It's hard to look at the DROID without looking at the company which brought the device to life. Motorola: for years the name has been synonymous with... well, disappointment. While the industry-stalwart made cellphones sexy with the RAZR, the days which followed have not been especially fruitful or compelling. Over the past year or so, we've seen Motorola beating its way back into the mainstream through a series of smart plays: first embracing Android as a platform, then shucking off the weight of Windows Mobile and finally bringing some desirable (and high profile) devices to market.
With the DROID, the company has perhaps created its most attractive and intriguing piece of technology yet. Forging an alliance with both Verizon and Google, Motorola has come up with a second compelling reason to count the phonemaker down, but certainly not out, while the other two giants have finally found a seemingly worthy device to position against the iPhone. So we must pose these questions: is this the phone which will catapult Android into the mainstream? Is it the device that will pull Motorola back from the brink? And -- most importantly -- is it the lynchpin Google and Verizon have needed to challenge the leader in mindshare in the smartphone market? After putting the device through its paces, we think we can give you the answers you seek -- so read on to find out!
The DROID is an odd and beautiful device. Looking at the hardware from a purely philosophical standpoint, the ID of the phone seems staunchly defiant. Instead of taking its cues (and lines) from current contenders in the smartphone space, the DROID is all hard edges and angular slopes. The construction is a mix of plastic and metal, and the phone has a solid, expensive heft to it. Couple that weight with soft touch materials and gold highlights, and the effect is somewhere halfway between a Vertu device and the European version of the Hero -- and it's a good mix.
The basic structure of the phone is made up of two main pieces, the large, glass display up top, and the slightly longer keyboard / mainboard lower half. Above, the 3.7-inch screen dominates, almost filling the space edge-to-edge, though there are four capacitive buttons at the bottom of the display: back, menu, home, and search (which might be tricky for folks coming from other Android devices, since they've thrown the order of the buttons in the blender). The top section slides smoothly upwards to reveal the aforementioned QWERTY keyboard, though unlike other models of this ilk, it doesn't snap automatically into place; rather, it requires a bit of force to move up, then clicks firmly once settled. The keyboard is a wide (though mostly flush) affair, with minimal amount of spacing between the keys. To the right of the four row QWERTY is a 5-way rocker -- a bizarre deviation from the CLIQ's left-sided controls -- and the bottom piece has a strip which juts out from the device with a small mic hole (closed or open). It's almost like Motorola's version of the HTC chin... though tempered somewhat. Atop the phone is a 3.5mm headphone jack and a power / sleep button; along the right edge is a volume rocker, and camera button on opposite ends; the left side houses a MicroUSB port; around back the 5 megapixel camera (and flash) are revealed, along with a thin, gold, crosshatch strip that hides the DROID's speaker.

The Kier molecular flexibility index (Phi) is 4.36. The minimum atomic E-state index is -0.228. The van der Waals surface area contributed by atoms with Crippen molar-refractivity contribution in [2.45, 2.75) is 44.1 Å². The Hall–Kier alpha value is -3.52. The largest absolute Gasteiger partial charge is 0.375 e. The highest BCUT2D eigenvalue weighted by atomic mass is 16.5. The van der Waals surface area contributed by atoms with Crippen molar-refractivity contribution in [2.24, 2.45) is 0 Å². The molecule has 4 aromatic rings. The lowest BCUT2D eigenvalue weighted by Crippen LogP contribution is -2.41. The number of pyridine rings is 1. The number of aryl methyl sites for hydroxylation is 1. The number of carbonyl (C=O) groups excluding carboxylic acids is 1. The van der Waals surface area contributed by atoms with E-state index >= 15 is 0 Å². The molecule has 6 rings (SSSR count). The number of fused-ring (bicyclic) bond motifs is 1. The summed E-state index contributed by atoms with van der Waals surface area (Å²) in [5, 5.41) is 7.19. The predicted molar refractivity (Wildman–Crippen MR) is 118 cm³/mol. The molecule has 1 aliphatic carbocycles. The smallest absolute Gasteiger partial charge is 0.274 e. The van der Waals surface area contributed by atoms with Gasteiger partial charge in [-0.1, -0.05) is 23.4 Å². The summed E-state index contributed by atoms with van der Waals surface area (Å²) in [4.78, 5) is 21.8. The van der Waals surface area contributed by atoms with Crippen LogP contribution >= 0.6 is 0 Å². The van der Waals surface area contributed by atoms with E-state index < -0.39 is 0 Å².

The thickness of the DROID is striking, coming in at just a hair (13.7mm vs 12.33mm) thicker than the iPhone 3GS. The body itself is actually narrower than the iPhone. While thinness is important (though typically not a deal breaker for us), the fact that the phone packs a larger, higher resolution screen and a physical keyboard in such a small frame is notable.
In all, Motorola has pulled off what seemed unimaginable for them just 12 months ago; they've made a device which is truly lustworthy, even next to the best efforts of Apple, HTC, and Palm.
Inside the DROID beats an Arm Cortex A8 CPU (a 600MHz, OMAP3430 chip downclocked to 550MHz), 256MB of RAM, and 512MB of ROM. If that CPU sounds familiar, it should -- it's similar to the chip inside the iPhone 3GS and Palm Pre. If you're wondering about performance, you can breathe a sigh of relief... kind of. Yes, there is a noticeable bump in speed when switching applications on the phone, scrolling through lists, and generally getting any basic tasks done.
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